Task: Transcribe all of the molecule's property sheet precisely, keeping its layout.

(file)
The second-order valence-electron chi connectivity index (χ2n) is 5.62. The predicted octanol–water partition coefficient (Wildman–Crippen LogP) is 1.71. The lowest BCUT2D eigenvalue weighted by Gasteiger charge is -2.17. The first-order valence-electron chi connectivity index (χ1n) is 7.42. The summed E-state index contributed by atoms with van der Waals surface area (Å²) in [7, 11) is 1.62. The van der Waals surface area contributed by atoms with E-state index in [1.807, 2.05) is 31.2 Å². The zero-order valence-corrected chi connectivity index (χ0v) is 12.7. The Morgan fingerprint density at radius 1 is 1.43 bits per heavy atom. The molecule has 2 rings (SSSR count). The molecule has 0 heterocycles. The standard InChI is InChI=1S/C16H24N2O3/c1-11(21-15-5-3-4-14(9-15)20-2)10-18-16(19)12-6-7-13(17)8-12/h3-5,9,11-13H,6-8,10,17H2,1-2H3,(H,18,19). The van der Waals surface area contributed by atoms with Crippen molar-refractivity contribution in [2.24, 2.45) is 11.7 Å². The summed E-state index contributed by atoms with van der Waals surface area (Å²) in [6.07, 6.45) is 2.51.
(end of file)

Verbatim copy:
The second-order valence-electron chi connectivity index (χ2n) is 5.62. The predicted octanol–water partition coefficient (Wildman–Crippen LogP) is 1.71. The lowest BCUT2D eigenvalue weighted by Gasteiger charge is -2.17. The first-order valence-electron chi connectivity index (χ1n) is 7.42. The summed E-state index contributed by atoms with van der Waals surface area (Å²) in [7, 11) is 1.62. The van der Waals surface area contributed by atoms with E-state index in [1.807, 2.05) is 31.2 Å². The zero-order valence-corrected chi connectivity index (χ0v) is 12.7. The Morgan fingerprint density at radius 1 is 1.43 bits per heavy atom. The molecule has 2 rings (SSSR count). The molecule has 0 heterocycles. The standard InChI is InChI=1S/C16H24N2O3/c1-11(21-15-5-3-4-14(9-15)20-2)10-18-16(19)12-6-7-13(17)8-12/h3-5,9,11-13H,6-8,10,17H2,1-2H3,(H,18,19). The van der Waals surface area contributed by atoms with Crippen molar-refractivity contribution in [2.24, 2.45) is 11.7 Å². The summed E-state index contributed by atoms with van der Waals surface area (Å²) in [6.07, 6.45) is 2.51.